[0055] In a typical operation, fine cBN powder having a average size less than 5 microns is fired in ammonia at 950° C and is then blended with 5 weight percent nickel aluminide (NiAl3) powder having a mean size between 2 and 3 microns. Blending was performed with a ball mill using an alcohol medium and cemented tungsten carbide balls. The blended material was found to contain a very small amount of cemented carbide particles which were abraded from the mill balls. The blend was vacuum fired at a temperature ranging from 900 to about 1150° C. A quantity of the mixed material was loaded in a refractory metal cup. A disc of cemented carbide was then inserted and such cups were then used to produce assemblies for high pressure, high temperature processing.

[0056] The charge assembly was placed in an apparatus similar to that shown in FIG. 1, and heated at a temperature of about 1400° C and subjected to pressure of about 70 kilobars for a period of about 18 minutes. The temperature was then lowered and the removal of pressure begun when the temperature reached about 650° C. The result was a compact having excellent properties.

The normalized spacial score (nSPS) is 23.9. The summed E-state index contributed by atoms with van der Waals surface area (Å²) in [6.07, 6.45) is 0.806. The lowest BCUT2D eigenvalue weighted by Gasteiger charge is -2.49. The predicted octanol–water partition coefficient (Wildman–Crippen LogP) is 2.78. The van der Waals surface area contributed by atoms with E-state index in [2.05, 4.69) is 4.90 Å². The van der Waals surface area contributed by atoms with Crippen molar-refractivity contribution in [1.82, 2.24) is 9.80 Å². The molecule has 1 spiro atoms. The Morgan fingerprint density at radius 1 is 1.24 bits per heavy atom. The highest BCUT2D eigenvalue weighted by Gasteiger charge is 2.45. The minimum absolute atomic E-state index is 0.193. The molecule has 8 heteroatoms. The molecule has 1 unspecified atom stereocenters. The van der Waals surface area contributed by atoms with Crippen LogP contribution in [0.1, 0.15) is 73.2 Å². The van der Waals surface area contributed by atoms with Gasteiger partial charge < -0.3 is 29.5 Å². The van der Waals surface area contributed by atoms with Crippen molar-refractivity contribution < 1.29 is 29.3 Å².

[0057] Tool inserts manufactured in accordance with the foregoing procedure were tested to determine their mechanical and physical properties. One advantage of the invention is that as a result of NiAl3 diffusion into and reaction with a ceramic matrix and abrasive material the resulting compact has improved performance over tools not made with NiAl3.

[0058] Table 2 shows comparisons of the new product to two existing commercial products with similar phase composition and chemistry. However, the presently available commercial products have different cBN and ceramic grain sizes from those contemplated by the present invention. The TiN grain size, the dislocation density in the TiN, and the performance of each of the products is compared below.
Table 2
Product Average TiN Grain Size Dislocation Density Performance
commercial product #1 1.5 extensive 50 to 75%
commercial product #2 0.02 to 0.05 moderate 100%
new product 0.5 low 200 to 250%